by Trevor Bannister
October 04, 2019
"An absolute musical triumph, rich in colour, texture, emotional depth and the vitality of the human spirit". Guest contributor Trevor Bannister is enthralled by this large ensemble performance.
Mark Lockheart ‘Days on Earth’
Wilde Theatre, Bracknell, Friday 27 September
Mark Lockheart tenor saxophone, Alice Leggett alto, Laura Jurd trumpet & flugelhorn, Rowland Sutherland flute & piccolo, Sam Rapley clarinet & bass clarinet, Liam Noble piano, Mike Outram guitar, Tom Herbert bass, Sebastian Rochford drums, Jim Rattigan, Anna Drysdale French horns, Emma Smith, Phil Granell, Richard Jones violins, Sergio Serra cello
Finding a performance outlet for any new music, albeit jazz or classical, is notoriously difficult; staging something of the scale and ambition of Mark Lockheart’s ‘Days on Earth’ comprising seven movements, a jazz ensemble, plus a 30-piece orchestra, which first began to take shape in his imagination in 2016, must at times have seemed nigh on impossible. By December 2017, when Lockheart took ‘Days on Earth’ into Mark Knopfler’s British Grove Studio to be recorded in its entirety under the baton of John Ashton Thomas, the project was gaining in momentum. It reached fruition on 9 January 2019 with the launch of the album and a live performance at London’s Milton Court Concert Hall with the Guildhall Studio Orchestra. There remained just one more thing to complete the project … to take ‘Days on Earth’ on the road.
At this moment providence played its hand. Jazz in Reading and Bracknell Jazz had already decided to combine their resources to present a ‘magnum opus’ at the Wilde Theatre, Bracknell; something which would stand apart from the usual gigs they promoted in their respective towns. What better choice than ‘Days on Earth’! But these things are never straightforward. Now faced with the daunting challenge of reducing the size of his orchestra to suit a smaller venue and a reduced budget, would Lockheart succeed in retaining the aural splendour and emotional impact of his original work? We would have to wait until the second half of the concert for that question to be answered.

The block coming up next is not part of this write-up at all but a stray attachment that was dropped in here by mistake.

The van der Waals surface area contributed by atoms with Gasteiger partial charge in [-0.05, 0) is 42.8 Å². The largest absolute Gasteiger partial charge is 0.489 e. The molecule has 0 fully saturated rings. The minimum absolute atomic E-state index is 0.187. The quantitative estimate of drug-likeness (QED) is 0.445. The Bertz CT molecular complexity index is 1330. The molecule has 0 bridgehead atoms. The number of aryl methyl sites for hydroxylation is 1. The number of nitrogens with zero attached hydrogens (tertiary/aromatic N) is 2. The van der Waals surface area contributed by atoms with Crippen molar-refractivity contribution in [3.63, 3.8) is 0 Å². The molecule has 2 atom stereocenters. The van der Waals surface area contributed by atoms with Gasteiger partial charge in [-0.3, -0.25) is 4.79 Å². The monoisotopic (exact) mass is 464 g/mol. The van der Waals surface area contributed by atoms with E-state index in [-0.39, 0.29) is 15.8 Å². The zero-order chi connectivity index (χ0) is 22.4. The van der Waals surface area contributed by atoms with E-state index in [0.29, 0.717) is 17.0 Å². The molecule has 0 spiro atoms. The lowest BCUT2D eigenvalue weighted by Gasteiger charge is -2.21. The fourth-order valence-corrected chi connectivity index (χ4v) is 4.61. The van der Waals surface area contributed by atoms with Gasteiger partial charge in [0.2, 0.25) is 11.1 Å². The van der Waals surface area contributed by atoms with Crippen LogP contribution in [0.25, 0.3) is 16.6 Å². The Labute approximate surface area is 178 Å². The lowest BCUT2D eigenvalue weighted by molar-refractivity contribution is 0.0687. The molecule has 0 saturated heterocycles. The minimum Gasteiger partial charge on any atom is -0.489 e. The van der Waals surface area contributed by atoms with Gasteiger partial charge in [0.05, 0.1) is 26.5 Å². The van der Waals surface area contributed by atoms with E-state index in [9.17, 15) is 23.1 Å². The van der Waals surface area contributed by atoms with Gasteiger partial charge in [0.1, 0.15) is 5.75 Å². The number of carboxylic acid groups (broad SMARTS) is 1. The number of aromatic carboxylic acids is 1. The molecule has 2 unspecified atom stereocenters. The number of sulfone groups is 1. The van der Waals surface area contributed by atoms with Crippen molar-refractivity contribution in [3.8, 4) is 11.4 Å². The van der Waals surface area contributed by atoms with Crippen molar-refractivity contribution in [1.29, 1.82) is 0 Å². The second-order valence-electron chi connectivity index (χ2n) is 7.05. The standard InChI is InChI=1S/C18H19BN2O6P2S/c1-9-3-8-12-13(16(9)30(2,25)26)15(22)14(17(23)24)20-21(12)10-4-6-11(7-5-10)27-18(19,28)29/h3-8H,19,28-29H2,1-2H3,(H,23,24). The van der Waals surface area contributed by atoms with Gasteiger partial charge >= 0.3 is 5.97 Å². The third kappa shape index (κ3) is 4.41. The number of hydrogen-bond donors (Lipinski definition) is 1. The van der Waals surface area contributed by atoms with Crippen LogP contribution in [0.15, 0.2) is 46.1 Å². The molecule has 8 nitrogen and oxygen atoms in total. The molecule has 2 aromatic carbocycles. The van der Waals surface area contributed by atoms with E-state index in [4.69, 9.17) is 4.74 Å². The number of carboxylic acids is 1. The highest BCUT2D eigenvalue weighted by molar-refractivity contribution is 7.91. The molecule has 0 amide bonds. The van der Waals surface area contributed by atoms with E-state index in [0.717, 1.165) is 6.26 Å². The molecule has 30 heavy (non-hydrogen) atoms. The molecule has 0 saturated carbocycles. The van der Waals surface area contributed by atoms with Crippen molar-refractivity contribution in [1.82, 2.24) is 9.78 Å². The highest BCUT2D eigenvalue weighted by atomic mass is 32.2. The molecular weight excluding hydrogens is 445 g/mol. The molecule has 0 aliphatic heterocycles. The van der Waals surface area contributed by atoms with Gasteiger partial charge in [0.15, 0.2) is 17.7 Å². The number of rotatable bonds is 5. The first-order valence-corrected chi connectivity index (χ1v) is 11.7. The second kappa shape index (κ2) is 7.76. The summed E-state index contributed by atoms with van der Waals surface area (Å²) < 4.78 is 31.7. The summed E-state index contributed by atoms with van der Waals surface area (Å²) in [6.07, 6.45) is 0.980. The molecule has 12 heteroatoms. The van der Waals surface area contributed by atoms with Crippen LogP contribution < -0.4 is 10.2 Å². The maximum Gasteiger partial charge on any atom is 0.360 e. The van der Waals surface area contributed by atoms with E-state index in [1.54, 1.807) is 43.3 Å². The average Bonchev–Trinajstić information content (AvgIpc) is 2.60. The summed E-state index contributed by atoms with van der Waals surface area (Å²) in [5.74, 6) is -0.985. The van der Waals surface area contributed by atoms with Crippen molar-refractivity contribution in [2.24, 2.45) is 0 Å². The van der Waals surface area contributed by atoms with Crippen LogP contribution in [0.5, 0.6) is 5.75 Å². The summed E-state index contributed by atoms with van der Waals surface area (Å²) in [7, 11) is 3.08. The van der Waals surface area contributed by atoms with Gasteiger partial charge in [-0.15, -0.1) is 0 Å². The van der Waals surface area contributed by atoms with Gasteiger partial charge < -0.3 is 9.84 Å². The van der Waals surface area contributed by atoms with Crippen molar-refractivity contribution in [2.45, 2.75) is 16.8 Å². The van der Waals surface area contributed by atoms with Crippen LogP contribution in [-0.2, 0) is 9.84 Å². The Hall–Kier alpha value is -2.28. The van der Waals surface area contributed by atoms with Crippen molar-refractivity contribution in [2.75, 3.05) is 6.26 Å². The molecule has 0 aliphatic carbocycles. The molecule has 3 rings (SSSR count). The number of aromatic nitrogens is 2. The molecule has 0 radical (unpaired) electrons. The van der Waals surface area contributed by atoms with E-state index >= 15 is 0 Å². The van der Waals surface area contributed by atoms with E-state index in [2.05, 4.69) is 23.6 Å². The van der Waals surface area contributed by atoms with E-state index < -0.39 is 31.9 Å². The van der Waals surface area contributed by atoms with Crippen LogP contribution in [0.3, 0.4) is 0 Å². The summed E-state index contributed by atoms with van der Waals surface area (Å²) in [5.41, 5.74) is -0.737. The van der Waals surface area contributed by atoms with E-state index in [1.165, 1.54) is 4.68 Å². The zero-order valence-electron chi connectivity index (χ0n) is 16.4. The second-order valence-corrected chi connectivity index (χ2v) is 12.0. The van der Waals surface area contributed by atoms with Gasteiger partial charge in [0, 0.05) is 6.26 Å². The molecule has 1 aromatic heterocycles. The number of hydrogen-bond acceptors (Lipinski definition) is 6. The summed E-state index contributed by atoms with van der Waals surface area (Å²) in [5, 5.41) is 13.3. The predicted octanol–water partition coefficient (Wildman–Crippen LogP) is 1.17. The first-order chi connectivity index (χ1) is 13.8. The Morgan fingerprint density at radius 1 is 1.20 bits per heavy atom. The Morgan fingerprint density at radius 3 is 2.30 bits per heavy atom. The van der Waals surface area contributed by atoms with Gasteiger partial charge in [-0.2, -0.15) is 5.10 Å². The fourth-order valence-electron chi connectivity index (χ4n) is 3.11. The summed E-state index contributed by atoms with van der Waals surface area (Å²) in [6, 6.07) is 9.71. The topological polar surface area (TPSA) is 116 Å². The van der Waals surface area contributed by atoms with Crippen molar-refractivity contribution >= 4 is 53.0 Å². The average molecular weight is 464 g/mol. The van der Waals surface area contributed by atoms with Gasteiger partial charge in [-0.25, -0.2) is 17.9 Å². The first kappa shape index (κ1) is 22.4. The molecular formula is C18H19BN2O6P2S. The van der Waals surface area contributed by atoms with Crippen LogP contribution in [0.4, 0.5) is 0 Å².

Meanwhile, as a foretaste to ‘Days on Earth’, Lockheart presented five original numbers with his octet, opening with the intriguing ‘Surfacing’. The first ever performance of ‘Fluorescences’ perfectly mirrored the subtle variations in colour and quality of light as it reflects on cut glass, the sharp edges of Liam Noble’s crystalline piano, Rowland Sutherland’s flute and Laura Jurd’s trumpet, contrasting beautifully with the dark shadows cast by Tom Herbert’s bass.
One was simply bowled over by the purity of the sound, especially from the lyrical alto of Alice Leggett, on the John Zorn inspired ‘Dreamers’; another composition making its public début.
Wraith-like, violinist Emma Smith and bass clarinettist Sam Rapley appeared on stage to augment the octet for ‘Beautiful Man’, inspired by Geoff Dyer’s book about jazz and jazz musicians, ‘But Beautiful’ and the first of two pieces dedicated to Duke Ellington. One could picture Duke and Harry Carney on a road-trip in the depths of the night travelling across America between gigs; Carney at the wheel and Duke lost in thought with a pencil and manuscript paper at hand. Emma Smith’s exquisite violin and the resonant tones of Rapley’s bass clarinet evoked Ellington at his most reflective. ‘My Caravan’, eschewed the hell-for-leather fury of many arrangements for a subtle and gentle re-working of this Juan Tizol classic, much more in keeping with the original recording by the pre-war Ellington orchestra. However, the juxtaposition of old and new interpretations made for a thrilling climax to the first set.